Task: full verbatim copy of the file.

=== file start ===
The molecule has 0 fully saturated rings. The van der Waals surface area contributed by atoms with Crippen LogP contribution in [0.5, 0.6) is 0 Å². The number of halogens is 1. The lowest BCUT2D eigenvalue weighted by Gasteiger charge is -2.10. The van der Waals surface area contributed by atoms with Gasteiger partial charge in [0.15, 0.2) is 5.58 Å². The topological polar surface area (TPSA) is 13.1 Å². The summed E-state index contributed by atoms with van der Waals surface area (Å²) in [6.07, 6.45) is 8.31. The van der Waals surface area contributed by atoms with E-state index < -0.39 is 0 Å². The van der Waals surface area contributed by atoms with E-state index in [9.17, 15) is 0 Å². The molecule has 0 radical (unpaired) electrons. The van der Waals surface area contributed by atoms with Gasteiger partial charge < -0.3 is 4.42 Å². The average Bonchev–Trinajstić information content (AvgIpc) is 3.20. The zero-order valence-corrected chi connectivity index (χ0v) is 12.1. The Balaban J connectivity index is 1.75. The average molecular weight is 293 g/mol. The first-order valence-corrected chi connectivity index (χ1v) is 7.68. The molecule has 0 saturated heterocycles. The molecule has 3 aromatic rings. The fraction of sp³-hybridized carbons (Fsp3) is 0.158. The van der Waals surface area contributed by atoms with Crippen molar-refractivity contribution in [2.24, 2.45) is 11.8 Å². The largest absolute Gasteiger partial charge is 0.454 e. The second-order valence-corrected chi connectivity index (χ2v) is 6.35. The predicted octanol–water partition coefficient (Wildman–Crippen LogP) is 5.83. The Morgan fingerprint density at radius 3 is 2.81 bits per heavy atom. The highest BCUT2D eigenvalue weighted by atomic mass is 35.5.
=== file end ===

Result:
The molecule has 0 fully saturated rings. The van der Waals surface area contributed by atoms with Crippen LogP contribution in [0.5, 0.6) is 0 Å². The number of halogens is 1. The lowest BCUT2D eigenvalue weighted by Gasteiger charge is -2.10. The van der Waals surface area contributed by atoms with Gasteiger partial charge in [0.15, 0.2) is 5.58 Å². The topological polar surface area (TPSA) is 13.1 Å². The summed E-state index contributed by atoms with van der Waals surface area (Å²) in [6.07, 6.45) is 8.31. The van der Waals surface area contributed by atoms with E-state index < -0.39 is 0 Å². The van der Waals surface area contributed by atoms with E-state index in [9.17, 15) is 0 Å². The molecule has 0 radical (unpaired) electrons. The van der Waals surface area contributed by atoms with Gasteiger partial charge < -0.3 is 4.42 Å². The average Bonchev–Trinajstić information content (AvgIpc) is 3.20. The zero-order valence-corrected chi connectivity index (χ0v) is 12.1. The Balaban J connectivity index is 1.75. The average molecular weight is 293 g/mol. The first-order valence-corrected chi connectivity index (χ1v) is 7.68. The molecule has 0 saturated heterocycles. The molecule has 3 aromatic rings. The fraction of sp³-hybridized carbons (Fsp3) is 0.158. The van der Waals surface area contributed by atoms with Crippen molar-refractivity contribution in [2.24, 2.45) is 11.8 Å². The largest absolute Gasteiger partial charge is 0.454 e. The second-order valence-corrected chi connectivity index (χ2v) is 6.35. The predicted octanol–water partition coefficient (Wildman–Crippen LogP) is 5.83. The Morgan fingerprint density at radius 3 is 2.81 bits per heavy atom. The highest BCUT2D eigenvalue weighted by atomic mass is 35.5.